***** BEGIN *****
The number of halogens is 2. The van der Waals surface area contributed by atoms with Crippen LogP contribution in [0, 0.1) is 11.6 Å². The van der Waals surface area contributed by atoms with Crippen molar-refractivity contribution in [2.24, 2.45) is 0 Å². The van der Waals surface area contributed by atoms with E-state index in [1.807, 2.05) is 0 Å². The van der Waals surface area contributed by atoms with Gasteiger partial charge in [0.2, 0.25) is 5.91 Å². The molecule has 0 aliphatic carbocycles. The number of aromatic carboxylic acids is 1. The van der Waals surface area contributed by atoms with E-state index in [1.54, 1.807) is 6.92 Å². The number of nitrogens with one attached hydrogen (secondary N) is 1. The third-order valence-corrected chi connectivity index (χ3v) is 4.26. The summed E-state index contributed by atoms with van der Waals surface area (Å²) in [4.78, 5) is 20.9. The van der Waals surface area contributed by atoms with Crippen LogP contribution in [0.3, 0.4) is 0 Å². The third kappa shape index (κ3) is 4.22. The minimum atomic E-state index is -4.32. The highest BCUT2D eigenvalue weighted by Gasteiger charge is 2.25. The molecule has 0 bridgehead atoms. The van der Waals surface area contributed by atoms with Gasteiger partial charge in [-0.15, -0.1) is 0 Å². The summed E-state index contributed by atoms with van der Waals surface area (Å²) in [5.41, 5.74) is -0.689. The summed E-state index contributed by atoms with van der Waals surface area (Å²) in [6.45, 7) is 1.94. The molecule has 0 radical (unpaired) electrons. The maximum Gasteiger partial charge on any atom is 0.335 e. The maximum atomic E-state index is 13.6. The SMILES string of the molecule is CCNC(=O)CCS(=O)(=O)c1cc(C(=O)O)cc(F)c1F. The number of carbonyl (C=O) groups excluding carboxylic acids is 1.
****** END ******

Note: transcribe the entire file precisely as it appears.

The number of halogens is 2. The van der Waals surface area contributed by atoms with Crippen LogP contribution in [0, 0.1) is 11.6 Å². The van der Waals surface area contributed by atoms with Crippen molar-refractivity contribution in [2.24, 2.45) is 0 Å². The van der Waals surface area contributed by atoms with E-state index in [1.807, 2.05) is 0 Å². The van der Waals surface area contributed by atoms with Gasteiger partial charge in [0.2, 0.25) is 5.91 Å². The molecule has 0 aliphatic carbocycles. The number of aromatic carboxylic acids is 1. The van der Waals surface area contributed by atoms with E-state index in [1.54, 1.807) is 6.92 Å². The number of nitrogens with one attached hydrogen (secondary N) is 1. The third-order valence-corrected chi connectivity index (χ3v) is 4.26. The summed E-state index contributed by atoms with van der Waals surface area (Å²) in [4.78, 5) is 20.9. The van der Waals surface area contributed by atoms with Crippen LogP contribution in [0.3, 0.4) is 0 Å². The third kappa shape index (κ3) is 4.22. The minimum atomic E-state index is -4.32. The highest BCUT2D eigenvalue weighted by Gasteiger charge is 2.25. The molecule has 0 bridgehead atoms. The van der Waals surface area contributed by atoms with Gasteiger partial charge in [-0.15, -0.1) is 0 Å². The summed E-state index contributed by atoms with van der Waals surface area (Å²) in [5.41, 5.74) is -0.689. The summed E-state index contributed by atoms with van der Waals surface area (Å²) in [6.45, 7) is 1.94. The molecule has 0 radical (unpaired) electrons. The maximum Gasteiger partial charge on any atom is 0.335 e. The maximum atomic E-state index is 13.6. The SMILES string of the molecule is CCNC(=O)CCS(=O)(=O)c1cc(C(=O)O)cc(F)c1F. The number of carbonyl (C=O) groups excluding carboxylic acids is 1.